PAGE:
Religion and Self Love

Charlton Heston as Moses

Spiritual Sunday

Here’s a poem that challenges people of faith: to what extent is our spirituality compromised by our egotism? In the following poem, my father sees self-interest entering into the motivations of even the holiest of men—King David, Daniel, Jesus and Moses.

“Gospel Song,” he says, grew out of his reading of the 17th century French philosopher Francois de la Rochefoucauld, who sees “l’amour propre,” or self love, entering into all human affairs.  It’s important to note that my father doesn’t necessarily see this as bad, as he makes clear in another poem that I have posted a while back (“The Seven Charitable Chimpanzees”)  In fact, great deeds—the capture of Troy, for instance—can result when we seek higher ground for ourselves, even though each of us also has a side that “wants to carry Helen away.”

For my father, this is just a fact of human psychology.  I would add, however, that the urge towards self-aggrandizement threatens to sabotage and undermine noble efforts as well as spurring them on.  Jesus’s awareness of this danger is how I interpret his battle Satan in the wilderness.  Upon learning (following his baptism by John) that he is filled with God’s power, he comes to recognize that he shouldn’t use that power in the pursuit of worldly comfort, political power, or magic. (The road to the cross may have an element of self love, but if so it is a self love of an entire other order than what we normally mean by the phrase.)  As self will inevitably enter into our crusades, we must always be willing to scrutinize our own motivations and those of our spiritual leaders. We may not be able to banish self but we can work to alleviate its more corrosive aspects.

Gospel Song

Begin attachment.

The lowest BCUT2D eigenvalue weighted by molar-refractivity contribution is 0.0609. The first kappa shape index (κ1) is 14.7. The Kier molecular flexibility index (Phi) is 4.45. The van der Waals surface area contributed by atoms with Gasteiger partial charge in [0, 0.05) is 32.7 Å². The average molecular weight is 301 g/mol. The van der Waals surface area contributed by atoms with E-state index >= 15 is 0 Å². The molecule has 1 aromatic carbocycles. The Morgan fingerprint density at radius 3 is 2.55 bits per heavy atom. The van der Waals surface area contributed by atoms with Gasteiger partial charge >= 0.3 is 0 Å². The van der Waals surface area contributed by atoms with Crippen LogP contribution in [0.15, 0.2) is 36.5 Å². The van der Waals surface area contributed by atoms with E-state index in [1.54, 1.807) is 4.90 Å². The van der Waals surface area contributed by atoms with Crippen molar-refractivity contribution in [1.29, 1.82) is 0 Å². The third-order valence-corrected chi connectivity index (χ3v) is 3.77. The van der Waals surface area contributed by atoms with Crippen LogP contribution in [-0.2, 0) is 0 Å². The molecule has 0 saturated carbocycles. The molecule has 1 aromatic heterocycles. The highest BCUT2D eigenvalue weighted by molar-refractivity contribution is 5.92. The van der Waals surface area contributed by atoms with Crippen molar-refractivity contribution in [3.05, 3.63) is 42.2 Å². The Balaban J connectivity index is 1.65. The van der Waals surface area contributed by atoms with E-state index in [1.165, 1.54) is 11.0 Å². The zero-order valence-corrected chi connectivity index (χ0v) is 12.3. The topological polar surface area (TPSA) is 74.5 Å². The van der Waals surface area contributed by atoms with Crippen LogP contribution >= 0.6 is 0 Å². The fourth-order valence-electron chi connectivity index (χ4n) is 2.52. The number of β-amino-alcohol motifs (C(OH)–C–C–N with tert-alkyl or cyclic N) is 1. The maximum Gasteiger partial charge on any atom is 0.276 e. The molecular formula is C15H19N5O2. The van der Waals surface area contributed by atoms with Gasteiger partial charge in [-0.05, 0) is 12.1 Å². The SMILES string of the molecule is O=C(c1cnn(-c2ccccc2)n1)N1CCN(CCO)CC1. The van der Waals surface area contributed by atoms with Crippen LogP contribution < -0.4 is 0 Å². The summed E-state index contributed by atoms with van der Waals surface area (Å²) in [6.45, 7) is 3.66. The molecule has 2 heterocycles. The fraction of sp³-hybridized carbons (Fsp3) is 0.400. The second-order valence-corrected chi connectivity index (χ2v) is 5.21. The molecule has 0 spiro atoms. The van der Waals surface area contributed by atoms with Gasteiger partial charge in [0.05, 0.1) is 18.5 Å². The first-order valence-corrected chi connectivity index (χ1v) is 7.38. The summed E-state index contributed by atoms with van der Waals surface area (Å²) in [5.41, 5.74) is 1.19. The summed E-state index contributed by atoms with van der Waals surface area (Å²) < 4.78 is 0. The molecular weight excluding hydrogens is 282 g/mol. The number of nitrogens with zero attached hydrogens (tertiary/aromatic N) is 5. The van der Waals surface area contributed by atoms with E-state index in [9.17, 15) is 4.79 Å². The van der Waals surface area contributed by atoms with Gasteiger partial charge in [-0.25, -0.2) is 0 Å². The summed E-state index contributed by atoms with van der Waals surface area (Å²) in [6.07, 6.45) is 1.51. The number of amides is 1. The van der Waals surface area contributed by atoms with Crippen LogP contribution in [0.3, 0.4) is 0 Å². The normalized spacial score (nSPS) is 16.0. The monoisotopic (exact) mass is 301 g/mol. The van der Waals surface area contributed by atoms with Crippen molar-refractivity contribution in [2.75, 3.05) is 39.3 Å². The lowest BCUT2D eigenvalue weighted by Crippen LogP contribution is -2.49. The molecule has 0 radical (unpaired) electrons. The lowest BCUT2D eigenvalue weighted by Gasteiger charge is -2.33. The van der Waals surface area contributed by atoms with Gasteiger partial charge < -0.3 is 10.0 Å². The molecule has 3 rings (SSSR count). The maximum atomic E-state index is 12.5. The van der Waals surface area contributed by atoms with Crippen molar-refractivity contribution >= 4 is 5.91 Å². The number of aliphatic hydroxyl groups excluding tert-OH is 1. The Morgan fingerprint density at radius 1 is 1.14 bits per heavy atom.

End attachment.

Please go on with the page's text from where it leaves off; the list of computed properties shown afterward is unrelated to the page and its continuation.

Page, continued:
by Scott Bates

Little David went
Into Eliab’s tent
And they talked on the mountain side
Take me for me
For me for me
For all I am!
he cried.

Brother Daniel saw
In the lion’s jaw
The feathery bed of the Lord
Eat me for me
For me for me
For all I am! he roared.

Gentle Jesus blew
His cool and threw
The money changers out
This temple’s for me
For me for me
For my God!
he did shout.

For Moses found
The higher ground
When he walked in the desert alone
And Moses built
His pillar of guilt
With hammer and chisel and stone;

And what does
The undertaker’s boy
Whistle at his play
They all enjoy
The walls of Troy
They all carry Helen away


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  1. Barbara
    Posted July 17, 2011 at 5:19 am | Permalink

    Wonderful poem, Robin! My thanks to you and your father. I’m thinking this is true of the “inner crusade”, too: seeking “God” or enlightenment through meditation, self-denial, etc. is akin to climbing the biggest internal mountain. Mother Catherine Thomas, a cloistered Carmelite writer, talks about the need to differentiate between “the consolations of God” (the “for me”) and “the God of Consolations” that contemplatives are supposed to be seeking.

  2. Robin Bates
    Posted July 18, 2011 at 4:22 pm | Permalink

    This is a very useful distinction, Barbara. I assume that Mother Catherine Thomas says that the difference is sometimes hard to detect. I suspect one sometimes needs to pray (or go into the desert for 40 days) for clarity. And even then one might not be entirely sure. (Thus the need for humility.)


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